The Biden administration will need to delve deeper to understand the thinking of the Arab Gulf leaders, especially the Saudi leadership. This is made even more crucial by the fact that Washington is seeking to achieve a diplomatic breakthrough involving Israel, and to rectify its geopolitical mistakes as it attempts to downgrade Saudi relations with China in exchange for strengthening its own equation with Riyadh.
The days when the old traditional approach to US-Saudi relations used to work are long gone, as a sense of pragmatism and emphasis on mutual interests takes hold in the diplomatic and political language adopted by young Gulf leaders. If anything, this requires American politicians – Democrats and Republicans – to be vigilant, wise and daring enough to move past their old, false assumptions.
A recent article by veteran journalist Thomas Friedman on a “big Middle East deal” being sought by the Biden administration deserves pause and scrutiny.
Indeed, the primary challenges facing the ideas related to Israel revolve around US President Joe Biden’s ability to push Israeli Prime Minister Benjamin Netanyahu and his government to abandon its doctrines and policies that reject the two-state solution and refuse to grant Palestinians their full rights as citizens within Israel or as a people under occupation pursuant to international legal obligations.
Israel has repeatedly rejected American and international efforts to find solutions to its conflict with the Palestinians. Instead, it is seeking to normalise relations with the Arab world while disregarding the Palestinian occupation, which it views as an Arab problem rather than its own.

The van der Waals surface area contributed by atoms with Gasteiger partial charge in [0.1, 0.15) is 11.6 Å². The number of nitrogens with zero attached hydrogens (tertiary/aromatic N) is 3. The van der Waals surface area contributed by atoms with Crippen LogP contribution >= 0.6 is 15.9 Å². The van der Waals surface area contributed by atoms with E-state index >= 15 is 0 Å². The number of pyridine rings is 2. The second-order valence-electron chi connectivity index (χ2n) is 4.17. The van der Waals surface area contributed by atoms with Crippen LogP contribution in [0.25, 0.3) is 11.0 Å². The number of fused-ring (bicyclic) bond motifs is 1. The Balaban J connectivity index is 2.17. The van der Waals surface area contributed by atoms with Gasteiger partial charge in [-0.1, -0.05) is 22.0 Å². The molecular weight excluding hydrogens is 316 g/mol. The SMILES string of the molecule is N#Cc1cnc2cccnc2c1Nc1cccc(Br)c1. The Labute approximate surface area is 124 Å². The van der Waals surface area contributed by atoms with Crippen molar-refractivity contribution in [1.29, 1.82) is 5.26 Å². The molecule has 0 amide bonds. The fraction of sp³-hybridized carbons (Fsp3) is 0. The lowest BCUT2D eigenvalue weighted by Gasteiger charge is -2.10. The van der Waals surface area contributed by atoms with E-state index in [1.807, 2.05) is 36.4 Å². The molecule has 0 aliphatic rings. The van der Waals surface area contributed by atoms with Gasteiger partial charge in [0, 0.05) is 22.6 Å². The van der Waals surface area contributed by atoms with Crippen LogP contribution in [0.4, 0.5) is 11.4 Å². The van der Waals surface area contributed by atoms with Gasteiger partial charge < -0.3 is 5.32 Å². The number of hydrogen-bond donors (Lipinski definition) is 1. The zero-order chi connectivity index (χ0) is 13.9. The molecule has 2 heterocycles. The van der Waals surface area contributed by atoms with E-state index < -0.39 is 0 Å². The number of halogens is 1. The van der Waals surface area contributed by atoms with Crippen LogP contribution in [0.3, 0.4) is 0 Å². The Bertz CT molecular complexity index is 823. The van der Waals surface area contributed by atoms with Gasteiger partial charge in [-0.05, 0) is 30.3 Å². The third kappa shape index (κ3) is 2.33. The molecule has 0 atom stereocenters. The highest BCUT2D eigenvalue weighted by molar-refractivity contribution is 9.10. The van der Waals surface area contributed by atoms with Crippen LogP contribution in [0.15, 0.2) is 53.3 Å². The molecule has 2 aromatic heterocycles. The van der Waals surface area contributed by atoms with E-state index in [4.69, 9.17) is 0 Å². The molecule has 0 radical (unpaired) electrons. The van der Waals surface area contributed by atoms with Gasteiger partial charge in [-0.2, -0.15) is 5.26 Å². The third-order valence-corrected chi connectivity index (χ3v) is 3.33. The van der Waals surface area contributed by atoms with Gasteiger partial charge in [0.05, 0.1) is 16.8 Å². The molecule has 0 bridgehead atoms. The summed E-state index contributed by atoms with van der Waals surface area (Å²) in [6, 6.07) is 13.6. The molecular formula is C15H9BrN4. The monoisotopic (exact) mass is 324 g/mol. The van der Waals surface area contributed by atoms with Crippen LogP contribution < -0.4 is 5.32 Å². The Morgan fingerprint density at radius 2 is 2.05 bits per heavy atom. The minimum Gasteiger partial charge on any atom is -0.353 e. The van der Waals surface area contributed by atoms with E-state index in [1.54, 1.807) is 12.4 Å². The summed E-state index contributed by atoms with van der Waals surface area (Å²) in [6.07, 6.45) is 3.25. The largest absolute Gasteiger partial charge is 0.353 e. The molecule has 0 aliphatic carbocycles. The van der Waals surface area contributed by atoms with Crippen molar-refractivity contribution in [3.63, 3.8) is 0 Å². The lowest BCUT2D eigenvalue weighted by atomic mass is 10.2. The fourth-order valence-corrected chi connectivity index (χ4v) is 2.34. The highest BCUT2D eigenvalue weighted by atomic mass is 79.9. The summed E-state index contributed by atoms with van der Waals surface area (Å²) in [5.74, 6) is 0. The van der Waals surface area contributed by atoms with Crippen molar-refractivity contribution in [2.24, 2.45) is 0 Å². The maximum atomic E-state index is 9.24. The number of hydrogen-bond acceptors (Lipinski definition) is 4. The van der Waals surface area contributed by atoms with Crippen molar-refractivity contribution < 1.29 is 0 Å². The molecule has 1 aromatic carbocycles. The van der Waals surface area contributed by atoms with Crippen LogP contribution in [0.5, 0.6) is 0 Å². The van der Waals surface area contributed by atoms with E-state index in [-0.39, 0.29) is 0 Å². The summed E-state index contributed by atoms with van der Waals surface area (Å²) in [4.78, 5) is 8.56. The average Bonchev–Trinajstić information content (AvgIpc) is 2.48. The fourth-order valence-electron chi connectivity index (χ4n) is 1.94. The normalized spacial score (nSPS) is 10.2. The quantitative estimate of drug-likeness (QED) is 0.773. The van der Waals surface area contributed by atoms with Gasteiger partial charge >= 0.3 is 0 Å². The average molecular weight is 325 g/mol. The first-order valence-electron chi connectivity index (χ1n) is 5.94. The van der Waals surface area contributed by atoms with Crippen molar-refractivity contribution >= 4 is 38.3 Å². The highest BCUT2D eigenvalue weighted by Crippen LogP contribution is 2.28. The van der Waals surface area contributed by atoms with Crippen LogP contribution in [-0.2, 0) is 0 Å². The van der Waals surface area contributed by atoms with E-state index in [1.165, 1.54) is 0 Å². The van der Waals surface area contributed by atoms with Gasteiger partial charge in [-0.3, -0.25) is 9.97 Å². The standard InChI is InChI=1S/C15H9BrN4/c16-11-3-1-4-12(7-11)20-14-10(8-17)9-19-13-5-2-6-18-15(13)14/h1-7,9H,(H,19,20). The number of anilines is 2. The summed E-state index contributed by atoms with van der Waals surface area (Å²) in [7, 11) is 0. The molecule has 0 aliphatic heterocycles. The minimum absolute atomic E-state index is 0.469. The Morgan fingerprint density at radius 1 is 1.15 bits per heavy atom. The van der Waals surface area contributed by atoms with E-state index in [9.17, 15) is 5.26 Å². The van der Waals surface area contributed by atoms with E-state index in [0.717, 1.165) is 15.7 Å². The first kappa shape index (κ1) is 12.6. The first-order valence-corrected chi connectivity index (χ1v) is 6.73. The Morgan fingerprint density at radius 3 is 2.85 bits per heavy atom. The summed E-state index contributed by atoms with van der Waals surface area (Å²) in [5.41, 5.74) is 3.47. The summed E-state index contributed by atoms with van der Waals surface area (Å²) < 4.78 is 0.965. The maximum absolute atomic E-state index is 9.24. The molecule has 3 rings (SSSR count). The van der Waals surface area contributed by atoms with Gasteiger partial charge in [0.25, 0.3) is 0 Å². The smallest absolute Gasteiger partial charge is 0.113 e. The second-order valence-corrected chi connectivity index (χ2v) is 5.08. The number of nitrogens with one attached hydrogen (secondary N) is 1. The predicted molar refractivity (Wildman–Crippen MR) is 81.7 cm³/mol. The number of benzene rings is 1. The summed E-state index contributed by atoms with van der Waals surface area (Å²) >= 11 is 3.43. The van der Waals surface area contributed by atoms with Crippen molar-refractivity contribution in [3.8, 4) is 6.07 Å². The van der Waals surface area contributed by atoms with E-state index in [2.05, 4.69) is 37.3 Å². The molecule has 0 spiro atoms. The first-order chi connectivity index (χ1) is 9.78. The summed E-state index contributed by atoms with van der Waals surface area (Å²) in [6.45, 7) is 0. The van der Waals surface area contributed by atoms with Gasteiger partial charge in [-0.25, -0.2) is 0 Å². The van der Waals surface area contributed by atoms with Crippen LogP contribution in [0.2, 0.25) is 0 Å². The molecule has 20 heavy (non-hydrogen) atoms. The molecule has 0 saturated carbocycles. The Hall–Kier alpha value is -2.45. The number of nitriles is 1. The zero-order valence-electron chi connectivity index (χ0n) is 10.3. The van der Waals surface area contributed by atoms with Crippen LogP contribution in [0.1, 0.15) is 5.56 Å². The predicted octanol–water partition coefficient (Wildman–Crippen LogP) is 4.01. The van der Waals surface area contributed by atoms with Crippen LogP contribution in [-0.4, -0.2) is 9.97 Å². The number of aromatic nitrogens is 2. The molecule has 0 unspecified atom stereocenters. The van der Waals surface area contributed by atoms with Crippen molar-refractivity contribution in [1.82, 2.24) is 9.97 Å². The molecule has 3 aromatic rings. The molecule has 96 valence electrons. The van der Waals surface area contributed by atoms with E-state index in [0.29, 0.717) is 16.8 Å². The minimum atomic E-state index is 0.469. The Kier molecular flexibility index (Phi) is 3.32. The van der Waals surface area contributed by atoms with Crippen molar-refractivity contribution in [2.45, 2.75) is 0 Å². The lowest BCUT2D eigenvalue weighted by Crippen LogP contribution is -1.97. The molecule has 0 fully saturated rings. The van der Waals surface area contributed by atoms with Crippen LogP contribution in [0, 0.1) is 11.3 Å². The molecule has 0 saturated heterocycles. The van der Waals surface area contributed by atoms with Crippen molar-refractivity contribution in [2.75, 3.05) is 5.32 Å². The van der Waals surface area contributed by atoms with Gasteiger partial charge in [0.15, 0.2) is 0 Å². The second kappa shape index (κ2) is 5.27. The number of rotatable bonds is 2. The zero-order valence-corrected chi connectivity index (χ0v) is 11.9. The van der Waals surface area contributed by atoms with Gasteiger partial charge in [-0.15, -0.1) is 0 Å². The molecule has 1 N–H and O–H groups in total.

Here lies the dilemma for the Biden administration – as was the case for previous administrations.
The Trump administration achieved a historic breakthrough through the unprecedented Abraham Accords, which led to the normalisation of relations between major Arab countries and Israel. Egypt and Jordan already had peace treaties with Israel resulting from bilateral negotiations in which the US had played a crucial role.
Saudi Arabia is willing to make peace with an Israel that is as fair to the Palestinians as possible, based on the two-state solution and the Arab Peace Initiative that it proposed during the Arab Summit in Beirut in 2002.
This is what US Secretary of State Antony Blinken, US National Security Adviser Jake Sullivan and the White House’s Middle East policy chief, Brett McGurk, heard from Saudi officials during their visits to Riyadh and Jeddah in recent weeks. In other words, Saudi Arabia, which is showing a combination of flexibility and firmness, does not necessarily reject the idea of normalisation but might consider it if some conditions it deems reasonable are met.
The Biden administration seeks a breakthrough in this regard because its officials fully recognise the importance of such an achievement not only in the context of US-Saudi-Israeli trilateral relations, but also in terms of its implications for the US presidential election.
The US will need to convince Israel that peace with Saudi Arabia cannot be achieved at the expense of Palestine. While concessions are usually inevitable during any negotiation, the assumption that Arabs have forgotten the Palestinian issue and that Saudi Arabia is ready to normalise in exchange for minor concessions from Israel is a fantasy. It will not happen.